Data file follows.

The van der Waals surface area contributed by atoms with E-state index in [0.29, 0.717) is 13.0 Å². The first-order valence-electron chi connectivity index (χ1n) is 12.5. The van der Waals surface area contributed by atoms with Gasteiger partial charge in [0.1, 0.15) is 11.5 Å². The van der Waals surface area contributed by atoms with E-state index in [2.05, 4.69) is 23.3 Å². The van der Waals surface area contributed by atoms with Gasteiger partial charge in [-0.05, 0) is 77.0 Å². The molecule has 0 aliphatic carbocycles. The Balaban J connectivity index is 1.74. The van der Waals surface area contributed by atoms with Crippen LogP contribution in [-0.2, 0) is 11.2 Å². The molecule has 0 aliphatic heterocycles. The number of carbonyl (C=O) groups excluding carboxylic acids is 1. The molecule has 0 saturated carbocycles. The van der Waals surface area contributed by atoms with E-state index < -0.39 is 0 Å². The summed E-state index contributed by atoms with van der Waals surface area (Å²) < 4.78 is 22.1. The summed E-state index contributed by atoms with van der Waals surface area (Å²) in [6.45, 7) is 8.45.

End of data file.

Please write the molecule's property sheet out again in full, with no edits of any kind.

The van der Waals surface area contributed by atoms with E-state index in [0.29, 0.717) is 13.0 Å². The first-order valence-electron chi connectivity index (χ1n) is 12.5. The van der Waals surface area contributed by atoms with Gasteiger partial charge in [0.1, 0.15) is 11.5 Å². The van der Waals surface area contributed by atoms with E-state index in [2.05, 4.69) is 23.3 Å². The van der Waals surface area contributed by atoms with Gasteiger partial charge in [-0.05, 0) is 77.0 Å². The molecule has 0 aliphatic carbocycles. The Balaban J connectivity index is 1.74. The van der Waals surface area contributed by atoms with Crippen LogP contribution in [-0.2, 0) is 11.2 Å². The molecule has 0 aliphatic heterocycles. The number of carbonyl (C=O) groups excluding carboxylic acids is 1. The molecule has 0 saturated carbocycles. The van der Waals surface area contributed by atoms with E-state index < -0.39 is 0 Å². The summed E-state index contributed by atoms with van der Waals surface area (Å²) < 4.78 is 22.1. The summed E-state index contributed by atoms with van der Waals surface area (Å²) in [6.45, 7) is 8.45.